Egan documents, in The Big Burn, the forest fire of 1910 that burned three million acres in Washington, Idaho and Montana, and brought Theodore Roosevelt's vision of conservation to the forefront of the national consciousness.

Why did you decide to write about this fire?

I was looking for a really good core story, a dramatic clash with nature built around a larger story of individuals who were trying to do something for society. This amazing wildfire that killed nearly 100 people and burned an area the size of Connecticut in less than 36 hours has deep, lasting impact 100 years later.

You shift between minute-to-minute accounts of the fire fighting and the national stage, where Teddy Roosevelt and Gifford Pinchot, chief of the Forest Service, share a mystical vision about the future of America.

History usually gets told from the point of view of the great man. I tried to tell a parallel story about the people who don't normally make it into books, the heroic people who are just asterisks to history against the larger tableau of the Roosevelts and Pinchots.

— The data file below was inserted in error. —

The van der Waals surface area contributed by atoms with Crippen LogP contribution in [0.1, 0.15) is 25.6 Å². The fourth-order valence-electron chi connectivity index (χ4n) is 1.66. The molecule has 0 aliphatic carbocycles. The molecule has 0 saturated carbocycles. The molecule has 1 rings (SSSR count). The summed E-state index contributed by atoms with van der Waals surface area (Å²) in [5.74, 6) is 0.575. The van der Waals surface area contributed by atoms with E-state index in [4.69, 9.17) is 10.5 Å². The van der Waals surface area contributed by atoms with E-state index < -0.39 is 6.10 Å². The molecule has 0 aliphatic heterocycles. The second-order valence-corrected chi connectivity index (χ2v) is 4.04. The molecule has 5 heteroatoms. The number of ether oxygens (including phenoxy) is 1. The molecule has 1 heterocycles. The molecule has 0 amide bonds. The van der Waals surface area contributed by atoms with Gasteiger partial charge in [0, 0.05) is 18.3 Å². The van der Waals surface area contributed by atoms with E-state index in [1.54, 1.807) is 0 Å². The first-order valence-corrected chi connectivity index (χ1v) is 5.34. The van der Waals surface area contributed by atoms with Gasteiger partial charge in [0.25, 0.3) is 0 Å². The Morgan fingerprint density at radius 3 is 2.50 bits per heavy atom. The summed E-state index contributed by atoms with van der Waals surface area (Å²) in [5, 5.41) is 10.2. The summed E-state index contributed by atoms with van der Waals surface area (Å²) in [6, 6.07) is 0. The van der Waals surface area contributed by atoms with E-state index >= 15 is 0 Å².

Pinchot is a strange sort of hero: people don't like him very much; he's mentally unstable; and he has this puppylike devotion to Roosevelt. What drew you to his story?

He fascinates me. You have this guy from an incredibly wealthy family who is considered the founder of American forestry—out of guilt, because his grandfather was a clear-cutter—devoting himself to this progressive cause of letting the average guy have a piece of something, which is what public land is all about. And imagine if President Obama and his top aides went skinny dipping in the Potomac or stripped to their shorts and boxed at night? That's the kind of relationship Pinchot and Roosevelt had.

Roosevelt is a larger-than-life character; how do you contain him within a story that really isn't about him?

I wanted to portray Teddy Roosevelt the outdoorsman, the person who gave us our public land philosophy. The more you read about Roosevelt, the more you're struck by his energy and his ability to multitask. He wrote more books before his 40th birthday than most great authors write in a lifetime. He climbed the Matterhorn and rafted down the River of Doubt, an uncharted river in South America. He had so many different lives. And through it all, he changed American society through his progressive ideals. The fact that we have labeling on our food is largely a result of Roosevelt's ideas about meat inspection. The fact that we have public land is largely his. The fact that we have national parks? His. He's this amazing individual with all these facets, and the changes he brought to society are still with us.